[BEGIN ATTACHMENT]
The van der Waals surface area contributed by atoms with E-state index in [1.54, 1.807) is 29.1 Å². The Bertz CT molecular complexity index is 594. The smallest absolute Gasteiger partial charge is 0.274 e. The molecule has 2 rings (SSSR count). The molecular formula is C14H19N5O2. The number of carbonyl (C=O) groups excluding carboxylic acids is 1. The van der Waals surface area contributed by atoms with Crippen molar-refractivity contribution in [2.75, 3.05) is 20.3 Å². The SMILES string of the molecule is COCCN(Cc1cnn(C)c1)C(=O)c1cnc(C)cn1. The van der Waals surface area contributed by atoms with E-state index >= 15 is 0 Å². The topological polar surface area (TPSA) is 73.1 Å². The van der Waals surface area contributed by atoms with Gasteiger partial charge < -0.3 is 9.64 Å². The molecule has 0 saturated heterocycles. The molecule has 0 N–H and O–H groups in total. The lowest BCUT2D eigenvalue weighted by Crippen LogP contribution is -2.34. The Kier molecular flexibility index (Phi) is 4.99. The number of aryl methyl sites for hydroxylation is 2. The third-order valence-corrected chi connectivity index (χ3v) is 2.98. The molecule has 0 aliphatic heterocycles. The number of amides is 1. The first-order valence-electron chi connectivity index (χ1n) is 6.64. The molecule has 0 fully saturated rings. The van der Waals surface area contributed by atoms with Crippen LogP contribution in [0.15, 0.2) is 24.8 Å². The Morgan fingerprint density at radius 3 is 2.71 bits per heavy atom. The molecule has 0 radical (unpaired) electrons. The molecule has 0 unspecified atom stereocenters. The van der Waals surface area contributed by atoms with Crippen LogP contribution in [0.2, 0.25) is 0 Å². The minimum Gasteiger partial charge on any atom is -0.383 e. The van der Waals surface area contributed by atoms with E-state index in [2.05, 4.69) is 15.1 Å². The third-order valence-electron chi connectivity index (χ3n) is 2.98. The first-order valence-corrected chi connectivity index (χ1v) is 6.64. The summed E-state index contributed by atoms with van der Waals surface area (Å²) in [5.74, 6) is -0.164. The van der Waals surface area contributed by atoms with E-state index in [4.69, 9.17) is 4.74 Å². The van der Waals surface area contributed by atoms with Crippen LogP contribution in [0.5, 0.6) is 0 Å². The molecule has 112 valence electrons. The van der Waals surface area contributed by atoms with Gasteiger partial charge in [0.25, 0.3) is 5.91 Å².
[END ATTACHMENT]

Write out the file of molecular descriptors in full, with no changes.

The van der Waals surface area contributed by atoms with E-state index in [1.54, 1.807) is 29.1 Å². The Bertz CT molecular complexity index is 594. The smallest absolute Gasteiger partial charge is 0.274 e. The molecule has 2 rings (SSSR count). The molecular formula is C14H19N5O2. The number of carbonyl (C=O) groups excluding carboxylic acids is 1. The van der Waals surface area contributed by atoms with Crippen molar-refractivity contribution in [2.75, 3.05) is 20.3 Å². The SMILES string of the molecule is COCCN(Cc1cnn(C)c1)C(=O)c1cnc(C)cn1. The van der Waals surface area contributed by atoms with E-state index >= 15 is 0 Å². The topological polar surface area (TPSA) is 73.1 Å². The van der Waals surface area contributed by atoms with Gasteiger partial charge < -0.3 is 9.64 Å². The molecule has 0 saturated heterocycles. The molecule has 0 N–H and O–H groups in total. The lowest BCUT2D eigenvalue weighted by Crippen LogP contribution is -2.34. The Kier molecular flexibility index (Phi) is 4.99. The number of aryl methyl sites for hydroxylation is 2. The third-order valence-corrected chi connectivity index (χ3v) is 2.98. The molecule has 0 aliphatic heterocycles. The number of amides is 1. The first-order valence-electron chi connectivity index (χ1n) is 6.64. The molecule has 0 fully saturated rings. The van der Waals surface area contributed by atoms with Crippen LogP contribution in [0.15, 0.2) is 24.8 Å². The Morgan fingerprint density at radius 3 is 2.71 bits per heavy atom. The molecule has 0 radical (unpaired) electrons. The molecule has 0 unspecified atom stereocenters. The van der Waals surface area contributed by atoms with Crippen LogP contribution in [0.2, 0.25) is 0 Å². The minimum Gasteiger partial charge on any atom is -0.383 e. The van der Waals surface area contributed by atoms with E-state index in [2.05, 4.69) is 15.1 Å². The third-order valence-electron chi connectivity index (χ3n) is 2.98. The first-order valence-corrected chi connectivity index (χ1v) is 6.64. The summed E-state index contributed by atoms with van der Waals surface area (Å²) in [5.74, 6) is -0.164. The van der Waals surface area contributed by atoms with E-state index in [4.69, 9.17) is 4.74 Å². The van der Waals surface area contributed by atoms with Crippen LogP contribution in [0.5, 0.6) is 0 Å². The molecule has 112 valence electrons. The van der Waals surface area contributed by atoms with Gasteiger partial charge in [0.25, 0.3) is 5.91 Å².